The most convenient way to travel is by Shinkansen. Hop on a Nozomi service from Tokyo and you’ll pull into JR Kyoto Station two hours and 20 minutes later. The fare for a one-way ticket is 13,080 yen (as of August 2016). Announcements are made in English, so you don’t have to worry about missing your stop.
The cheaper alternative to the Shinkansen is a night bus. Most of these buses take on passengers from the bus terminal at the Yaesu exit of JR Tokyo Station, or from Busta Shinjuku outside the south exit of JR Shinjuku Station. You can expect to pay a fare of anywhere from 6,000 to 9,000 yen for the trip to Kyoto Station, which takes seven to nine hours.
There are several different ways to get from Kansai International Airport to the Kyoto city center, but these two ways are the most convenient, as you don’t need to make any transfers.
Ride the Kanku Limited Express Haruka train to go directly to Kyoto from the airport. You can purchase a ticket at major stations in the Kobe-Osaka-Kyoto area or from travel agencies. An unreserved ticket is 770 yen (1,830 yen+940 yen), and a reserved ticket is 3,080 yen (1,830 yen+1,250 yen); there are additional fees for seating location. You’ll arrive at Kyoto Station in about 80 minutes.
The limousine bus to Kyoto Station leaves from the bus stop in front of KIX, and costs 2,550 yen. You’ll arrive at Kyoto Station in about an hour and a half.
The various forms of public transportation in Kyoto include trains (operated by JR West, Kintetsu, Hankyu Kyoto, Keihan and Eizan), the municipal subway, and city buses.
Tourists who want to travel to many places around Kyoto should take advantage of the convenient one-day or two-day city bus pass. Holders receive unlimited rides for 24 or 48 hours on almost all Kyoto city buses and municipal subway lines (not valid on certain lines). Both passes come with a guidebook as a welcome gift to visitors. You can buy them at subway station information counters or city bus stop offices (including those in Arashiyama and Kono), as well as at Kyoto tourism offices in Demachiyanagi and Tokyo.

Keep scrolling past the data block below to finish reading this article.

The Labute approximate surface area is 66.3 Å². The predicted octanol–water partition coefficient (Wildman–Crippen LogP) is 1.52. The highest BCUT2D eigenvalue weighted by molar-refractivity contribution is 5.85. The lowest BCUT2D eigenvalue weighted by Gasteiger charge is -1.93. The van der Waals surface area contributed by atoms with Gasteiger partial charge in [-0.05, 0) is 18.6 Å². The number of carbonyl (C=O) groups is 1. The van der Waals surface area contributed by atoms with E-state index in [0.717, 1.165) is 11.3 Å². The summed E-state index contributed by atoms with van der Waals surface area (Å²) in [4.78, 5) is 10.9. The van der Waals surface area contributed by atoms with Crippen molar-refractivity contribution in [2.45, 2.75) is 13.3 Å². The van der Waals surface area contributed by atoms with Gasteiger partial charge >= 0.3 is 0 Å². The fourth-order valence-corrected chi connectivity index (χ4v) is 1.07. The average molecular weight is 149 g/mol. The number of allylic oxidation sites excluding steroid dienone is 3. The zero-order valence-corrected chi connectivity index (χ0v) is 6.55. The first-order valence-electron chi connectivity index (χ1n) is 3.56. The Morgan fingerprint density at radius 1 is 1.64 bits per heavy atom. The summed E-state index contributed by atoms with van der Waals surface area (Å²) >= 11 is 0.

One-day pass: 1,200 yen for adults, 600 yen for children
Two-day pass: 2,000 yen for adults, 1,000 yen for children
We recommend Kyoto city buses as the best way to get around. With a city bus pass, you can freely travel almost anywhere within the city. You can find the city bus pass at tourist information counters in subway and bus stations, commuter pass offices and aboard the city buses themselves. If you’re certain that you want one, head to the tourist info counter as soon as you get to Kyoto Station. A pass is 500 yen for adults and 250 yen for children. The pass cannot be used for travel to the following areas: Takao, Katsura, Rakusei, Iwakura, Shugaku-in and Ohara. Pass holders will be assessed a separate fare on these buses, so please be careful.
The Kyoto subway is indispensable for tourists going around Kyoto to check out the sights. The subway comprises two lines: the Karasuma line and the Tozai line. Famous locations by subway stops include the Imperial Palace (Kyoto Gosho), Honnoji Temple, Nijo Castle and Heian-jingu Shrine, so travelers will find the one-day subway pass to be very convenient. These can also be purchased at subway and bus station tourist information centers, commuter pass offices and subway station ticket counters. A pass is 600 yen for adults and 300 yen for children. For more information, check out the official homepage.
The JR West Kyoto Line, Kintetsu Kyoto Line, Hankyu Kyoto Line, Keihan Main Line, and Eizan Railway all operate within the Kyoto area. However, they do not run in Kyoto City proper. You’ll need to use trains to visit places like Arashiyama and Hiei.